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Re: Defining Ornithischia (was Re:)
David Marjanovic writes:
> > A phylogenetic definition would have to mention at least one
> > organism, yes; but there are other kinds of definitions, and for
> > most of the last 249 years, "key character"-based definitions
> > were almost universally used.
> They were often called "definitions", but that was always wrong.
Again, I must disagree. Any statement that defines one thing in terms
of others is a definition. That's what the word means. You can't
just hijack the word and make it mean what you want it to mean -- the
kind of definition that you happen to prefer.
> [...] definitions are immutable under traditional nomenclature; the
> diagnoses have never been, everyone is free to change them by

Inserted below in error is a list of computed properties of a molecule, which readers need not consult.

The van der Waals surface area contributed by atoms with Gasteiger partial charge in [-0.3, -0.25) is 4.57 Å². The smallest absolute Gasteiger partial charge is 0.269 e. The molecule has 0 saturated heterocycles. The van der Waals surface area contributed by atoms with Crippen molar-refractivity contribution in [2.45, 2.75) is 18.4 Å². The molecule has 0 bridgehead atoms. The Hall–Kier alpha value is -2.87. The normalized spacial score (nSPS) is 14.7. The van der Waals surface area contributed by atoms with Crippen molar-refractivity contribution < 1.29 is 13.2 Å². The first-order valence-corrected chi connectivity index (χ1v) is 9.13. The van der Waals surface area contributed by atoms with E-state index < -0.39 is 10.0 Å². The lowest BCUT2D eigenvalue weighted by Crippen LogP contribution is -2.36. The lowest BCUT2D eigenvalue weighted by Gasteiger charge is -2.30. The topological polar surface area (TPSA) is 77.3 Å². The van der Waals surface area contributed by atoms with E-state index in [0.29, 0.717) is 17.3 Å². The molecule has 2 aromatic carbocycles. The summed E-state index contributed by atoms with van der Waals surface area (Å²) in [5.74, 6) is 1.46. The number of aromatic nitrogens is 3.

> simply saying so in a publication. (Witness the change of that of
> Mammalia from "mammary glands" to "hair" to "secondary jaw joint"
> to "fusion of prootic and opisthotic" or whatever the braincase
> character was that turned the isolated braincase *Adelobasileus*
> into the famous first mammal.)
So? Witness all the changes in the phylogenetic definition of
Theropoda as chronicled at:
That doesn't stop any of them from being definitions.
/o ) \/ Mike Taylor <email@example.com> http://www.miketaylor.org.uk
)_v__/\ "One world, One web, One program" -- Microsoft Adversisement.
"Ein Volk, Ein Reich, Ein Fuhrer" -- Adolf Hitler. Coincidence?